PITTSBURGH (AP) -- This is what frustrates coaches in any sport -- one night
after the Chicago Blackhawks beat one of the NHL's best teams, they were shut
out again by one of its worst.
Sebastien Caron stopped 31 shots in his first shutout in nearly a year, and
Tomas Surovy scored the only goal in the Pittsburgh Penguins' 1-0 victory over
the low-scoring Blackhawks on Monday night.
The Penguins, who went into the game last in the NHL overall standings,
stretched Chicago's road winless streak to 12 games (0-11-0-1) a night after
the Blackhawks beat the Detroit Red Wings 3-0 at home. Chicago lost to
Columbus, now the NHL's last-place team, just before beating Detroit.
"We played three-quarters of the game in their end of the rink,"
Blackhawks coach Brian Sutter said. "I don't know how many scoring chances we
gave up, maybe four or five? We played our rear ends off. ... It's
disappointing to lose, you get mad when you lose these, but it is nothing like
you are getting outplayed by any stretch of the imagination."
Chicago, second to last in NHL scoring, was shut out 1-0 for the second time
by the Penguins, whose 126 goals allowed are easily the most in the league.
Pittsburgh swept the season series, also winning Oct. 30 in Chicago in rookie
Marc-Andre Fleury's only NHL shutout to date.
"You never know why a team can't score goals against you," Caron said.
"We had a big effort."
In a mostly action-less game befitting the teams' records, Caron came up
with the big saves when he needed them in his first shutout since Jan. 21
Caron, who brought a 3.73 goals-against average into the game, made an
excellent glove save on Nathan Dempsey's shot from the right circle with six
minutes left in the first period. Caron started the second period by turning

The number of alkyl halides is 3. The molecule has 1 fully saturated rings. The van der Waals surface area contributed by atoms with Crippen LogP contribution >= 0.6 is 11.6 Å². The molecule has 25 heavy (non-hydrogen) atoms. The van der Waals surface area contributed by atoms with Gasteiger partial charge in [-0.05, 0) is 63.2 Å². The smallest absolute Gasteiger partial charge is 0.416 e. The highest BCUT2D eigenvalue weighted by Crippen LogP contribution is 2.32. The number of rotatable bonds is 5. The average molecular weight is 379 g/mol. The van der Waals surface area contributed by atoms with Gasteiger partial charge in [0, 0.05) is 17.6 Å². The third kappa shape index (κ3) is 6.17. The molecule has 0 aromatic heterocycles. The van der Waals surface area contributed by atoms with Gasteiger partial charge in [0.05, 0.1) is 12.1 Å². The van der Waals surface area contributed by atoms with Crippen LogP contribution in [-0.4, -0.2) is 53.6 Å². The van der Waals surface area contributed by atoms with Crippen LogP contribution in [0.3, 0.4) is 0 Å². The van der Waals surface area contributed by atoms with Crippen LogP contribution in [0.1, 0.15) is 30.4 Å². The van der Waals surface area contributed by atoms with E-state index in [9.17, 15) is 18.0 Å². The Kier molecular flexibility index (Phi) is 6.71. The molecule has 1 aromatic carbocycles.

aside Steve Sullivan on a breakaway, then ended the period by stretching his
glove across the goal line while sprawled on the ice to stop Mikhail Yakubov's
close-range shot off Kyle Calder's rebound.
"The second period they took it to us pretty good, they took advantage of a
couple of slow line changes that we had and they created a lot," Penguins
coach Eddie Olczyk said. "At the beginning of the third period, the message
was pretty clear that we didn't want to sit back."
Caron said a tip by defenseman Marc Bergevin helped him stop Sullivan's
"I stayed right there and hoped he would do it (switch to his forehand) and
if he didn't, I knew I would (have no chance)," Caron said.
One night after shutting out a Red Wings line of Steve Yzerman, Brendan
Shanahan and Brett Hull that has 1,951 goals, the Blackhawks were beaten by a
line that has a combined 104 goals -- 91 by Brian Holzinger.
Holzinger dug the puck out along the right wing boards, shoveled it between
a Blackhawks player's legs, then fed it to Tom Kostopoulos (four career goals)
along the goal line. He steered it to Surovy, who skated through the right
circle and around Chicago defenseman Steve Poapst to beat goalie Steve Passmore
for his fifth goal of the season and ninth of his career.
"It was a good play out of the corner by TK," Surovy said. "He was able
to find me, and I just drove to the net and hit the net."
Passmore started after Blackhawks goalie Michael Leighton beat the Red Wings
for his second shutout in three games. Passmore, who hasn't won since beating
Nashville on March 23, is 0-3 this season despite allowing only five goals. He
made 20 saves.
"The effort was definitely there," Dempsey said. "At times we tried to
force it a little bit, but if we have this effort, we'll be in every game."